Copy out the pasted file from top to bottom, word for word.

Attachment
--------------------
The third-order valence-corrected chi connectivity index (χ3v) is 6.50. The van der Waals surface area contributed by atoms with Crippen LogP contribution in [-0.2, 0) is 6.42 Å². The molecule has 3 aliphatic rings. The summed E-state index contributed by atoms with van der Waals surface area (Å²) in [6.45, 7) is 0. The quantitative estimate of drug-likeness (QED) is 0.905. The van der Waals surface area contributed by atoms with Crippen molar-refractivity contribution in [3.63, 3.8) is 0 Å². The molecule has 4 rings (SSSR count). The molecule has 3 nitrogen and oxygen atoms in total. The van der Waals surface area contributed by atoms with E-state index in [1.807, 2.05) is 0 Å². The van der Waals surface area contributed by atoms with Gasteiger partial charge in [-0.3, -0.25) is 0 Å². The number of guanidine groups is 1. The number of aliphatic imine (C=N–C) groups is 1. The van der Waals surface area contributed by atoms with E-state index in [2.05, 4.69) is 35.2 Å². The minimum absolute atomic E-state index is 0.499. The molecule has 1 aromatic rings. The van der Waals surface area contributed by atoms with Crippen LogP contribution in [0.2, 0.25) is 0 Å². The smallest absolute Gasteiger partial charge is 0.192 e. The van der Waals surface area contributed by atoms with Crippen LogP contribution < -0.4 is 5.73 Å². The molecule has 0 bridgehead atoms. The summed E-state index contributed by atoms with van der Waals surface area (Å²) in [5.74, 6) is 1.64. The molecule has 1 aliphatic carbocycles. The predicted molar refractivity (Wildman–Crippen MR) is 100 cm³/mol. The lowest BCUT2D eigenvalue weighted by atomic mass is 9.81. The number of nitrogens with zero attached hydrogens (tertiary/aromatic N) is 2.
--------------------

The third-order valence-corrected chi connectivity index (χ3v) is 6.50. The van der Waals surface area contributed by atoms with Crippen LogP contribution in [-0.2, 0) is 6.42 Å². The molecule has 3 aliphatic rings. The summed E-state index contributed by atoms with van der Waals surface area (Å²) in [6.45, 7) is 0. The quantitative estimate of drug-likeness (QED) is 0.905. The van der Waals surface area contributed by atoms with Crippen molar-refractivity contribution in [3.63, 3.8) is 0 Å². The molecule has 4 rings (SSSR count). The molecule has 3 nitrogen and oxygen atoms in total. The van der Waals surface area contributed by atoms with E-state index in [1.807, 2.05) is 0 Å². The van der Waals surface area contributed by atoms with Gasteiger partial charge in [-0.3, -0.25) is 0 Å². The number of guanidine groups is 1. The number of aliphatic imine (C=N–C) groups is 1. The van der Waals surface area contributed by atoms with E-state index in [2.05, 4.69) is 35.2 Å². The minimum absolute atomic E-state index is 0.499. The molecule has 1 aromatic rings. The van der Waals surface area contributed by atoms with Crippen LogP contribution in [0.2, 0.25) is 0 Å². The smallest absolute Gasteiger partial charge is 0.192 e. The van der Waals surface area contributed by atoms with Crippen LogP contribution < -0.4 is 5.73 Å². The molecule has 0 bridgehead atoms. The summed E-state index contributed by atoms with van der Waals surface area (Å²) in [5.74, 6) is 1.64. The molecule has 1 aliphatic carbocycles. The predicted molar refractivity (Wildman–Crippen MR) is 100 cm³/mol. The lowest BCUT2D eigenvalue weighted by atomic mass is 9.81. The number of nitrogens with zero attached hydrogens (tertiary/aromatic N) is 2.